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Why We Pay Special Attention to Gas Prices

Think about it. The price of everything is going up (with the exception of electronics) – bread, milk, eggs, clothing, cars. Why should gas prices be special?

Here’s Dan Ariely’s take from the Predictably Irrational Blog:

So why does the amount we spend on gasoline feel so enormous? I think it is because of the way we buy gas.For the several minutes that I stand at the pump, all I do is stare at the growing total on the meter – there is nothing else to do. And I have time to remember how much it cost a year ago, two years ago and even six years ago.Yet I have no such memory about the prices of items in any other category. I have no idea how much milk was six years ago, how much bread was three years ago or how much yogurt was a week ago. But I suspect that if I stood next to the yogurt case in the supermarket for five minutes every week with nothing to do but stare at the price, I would also know how much it has gone up – and I might become outraged when yogurt passed the $2 mark.Another odd thing about the way we buy gasoline is that we usually buy multiple units. I just bought 13 gallons for a little more than $55. The sticker shock isn’t as intense when I see the price per gallon as it is when I’m faced with the total cost. Fifty-five dollars! I remember when I filled my tank for $20 and $25 and $30! Maybe if we bought 13 loaves of bread at a time or 15 gallons of milk we might become just as sensitive to how much we spend on those items.While we concentrate our anger on gas prices, we are ignoring increases in electricity, food and health insurance – expenses that might actually have a greater effect on our budgets.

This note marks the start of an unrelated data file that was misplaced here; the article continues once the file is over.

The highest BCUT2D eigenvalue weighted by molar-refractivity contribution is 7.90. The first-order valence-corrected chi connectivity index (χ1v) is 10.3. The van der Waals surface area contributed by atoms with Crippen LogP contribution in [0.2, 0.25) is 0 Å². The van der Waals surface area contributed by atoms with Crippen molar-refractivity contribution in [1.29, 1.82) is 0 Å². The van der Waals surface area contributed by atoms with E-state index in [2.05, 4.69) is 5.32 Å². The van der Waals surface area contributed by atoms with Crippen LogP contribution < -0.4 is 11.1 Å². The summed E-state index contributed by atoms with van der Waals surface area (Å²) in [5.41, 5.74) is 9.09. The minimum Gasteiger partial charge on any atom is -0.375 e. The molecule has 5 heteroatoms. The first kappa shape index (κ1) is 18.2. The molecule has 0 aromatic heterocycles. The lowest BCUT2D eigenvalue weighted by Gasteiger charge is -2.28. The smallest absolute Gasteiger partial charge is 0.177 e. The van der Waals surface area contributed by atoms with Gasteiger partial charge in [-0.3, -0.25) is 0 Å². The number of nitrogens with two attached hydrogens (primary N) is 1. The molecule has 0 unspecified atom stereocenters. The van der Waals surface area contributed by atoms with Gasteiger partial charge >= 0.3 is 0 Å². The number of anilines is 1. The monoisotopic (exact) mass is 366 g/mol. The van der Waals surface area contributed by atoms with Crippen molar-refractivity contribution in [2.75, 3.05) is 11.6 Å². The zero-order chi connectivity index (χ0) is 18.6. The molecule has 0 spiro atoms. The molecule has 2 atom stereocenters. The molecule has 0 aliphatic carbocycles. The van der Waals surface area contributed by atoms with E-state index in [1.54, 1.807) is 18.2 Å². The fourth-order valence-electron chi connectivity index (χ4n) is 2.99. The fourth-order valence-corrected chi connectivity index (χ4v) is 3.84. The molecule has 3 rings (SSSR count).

Cha-ching! cha-ching! You know, I think he’s right about this!

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